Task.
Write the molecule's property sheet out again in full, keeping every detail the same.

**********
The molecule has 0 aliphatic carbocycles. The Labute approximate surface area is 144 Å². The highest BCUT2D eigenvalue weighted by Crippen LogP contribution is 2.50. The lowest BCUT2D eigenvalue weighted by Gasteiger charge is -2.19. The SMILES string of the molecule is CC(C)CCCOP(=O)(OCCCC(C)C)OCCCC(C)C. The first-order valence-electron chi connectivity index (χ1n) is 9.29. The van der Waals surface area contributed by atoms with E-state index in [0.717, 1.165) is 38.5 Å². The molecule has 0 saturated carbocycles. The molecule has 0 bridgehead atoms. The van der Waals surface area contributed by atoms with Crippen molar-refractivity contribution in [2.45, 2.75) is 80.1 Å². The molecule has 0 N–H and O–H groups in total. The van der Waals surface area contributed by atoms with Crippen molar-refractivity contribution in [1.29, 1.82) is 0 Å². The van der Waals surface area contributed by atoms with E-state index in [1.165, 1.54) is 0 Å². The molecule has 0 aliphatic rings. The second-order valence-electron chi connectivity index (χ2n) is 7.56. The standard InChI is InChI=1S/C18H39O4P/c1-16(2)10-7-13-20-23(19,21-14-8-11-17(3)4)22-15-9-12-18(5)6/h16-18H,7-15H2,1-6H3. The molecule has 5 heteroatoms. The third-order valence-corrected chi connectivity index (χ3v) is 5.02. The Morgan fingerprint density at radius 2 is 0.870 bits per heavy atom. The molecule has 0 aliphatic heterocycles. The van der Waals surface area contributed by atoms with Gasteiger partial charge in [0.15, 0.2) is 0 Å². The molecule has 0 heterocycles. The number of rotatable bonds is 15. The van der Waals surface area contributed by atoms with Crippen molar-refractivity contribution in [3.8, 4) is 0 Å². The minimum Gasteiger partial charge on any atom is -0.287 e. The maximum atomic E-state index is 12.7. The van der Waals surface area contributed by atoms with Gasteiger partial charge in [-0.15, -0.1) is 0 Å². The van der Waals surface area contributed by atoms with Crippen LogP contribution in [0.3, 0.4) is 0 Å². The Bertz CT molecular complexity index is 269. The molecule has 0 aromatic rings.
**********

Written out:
The molecule has 0 aliphatic carbocycles. The Labute approximate surface area is 144 Å². The highest BCUT2D eigenvalue weighted by Crippen LogP contribution is 2.50. The lowest BCUT2D eigenvalue weighted by Gasteiger charge is -2.19. The SMILES string of the molecule is CC(C)CCCOP(=O)(OCCCC(C)C)OCCCC(C)C. The first-order valence-electron chi connectivity index (χ1n) is 9.29. The van der Waals surface area contributed by atoms with E-state index in [0.717, 1.165) is 38.5 Å². The molecule has 0 saturated carbocycles. The molecule has 0 bridgehead atoms. The van der Waals surface area contributed by atoms with Crippen molar-refractivity contribution in [2.45, 2.75) is 80.1 Å². The molecule has 0 N–H and O–H groups in total. The van der Waals surface area contributed by atoms with Crippen molar-refractivity contribution in [1.29, 1.82) is 0 Å². The van der Waals surface area contributed by atoms with E-state index in [1.165, 1.54) is 0 Å². The molecule has 0 aliphatic rings. The second-order valence-electron chi connectivity index (χ2n) is 7.56. The standard InChI is InChI=1S/C18H39O4P/c1-16(2)10-7-13-20-23(19,21-14-8-11-17(3)4)22-15-9-12-18(5)6/h16-18H,7-15H2,1-6H3. The molecule has 5 heteroatoms. The third-order valence-corrected chi connectivity index (χ3v) is 5.02. The Morgan fingerprint density at radius 2 is 0.870 bits per heavy atom. The molecule has 0 aliphatic heterocycles. The van der Waals surface area contributed by atoms with Gasteiger partial charge in [0.15, 0.2) is 0 Å². The molecule has 0 heterocycles. The number of rotatable bonds is 15. The van der Waals surface area contributed by atoms with Crippen molar-refractivity contribution in [3.8, 4) is 0 Å². The minimum Gasteiger partial charge on any atom is -0.287 e. The maximum atomic E-state index is 12.7. The van der Waals surface area contributed by atoms with Gasteiger partial charge in [-0.15, -0.1) is 0 Å². The van der Waals surface area contributed by atoms with Crippen LogP contribution in [0.3, 0.4) is 0 Å². The Bertz CT molecular complexity index is 269. The molecule has 0 aromatic rings.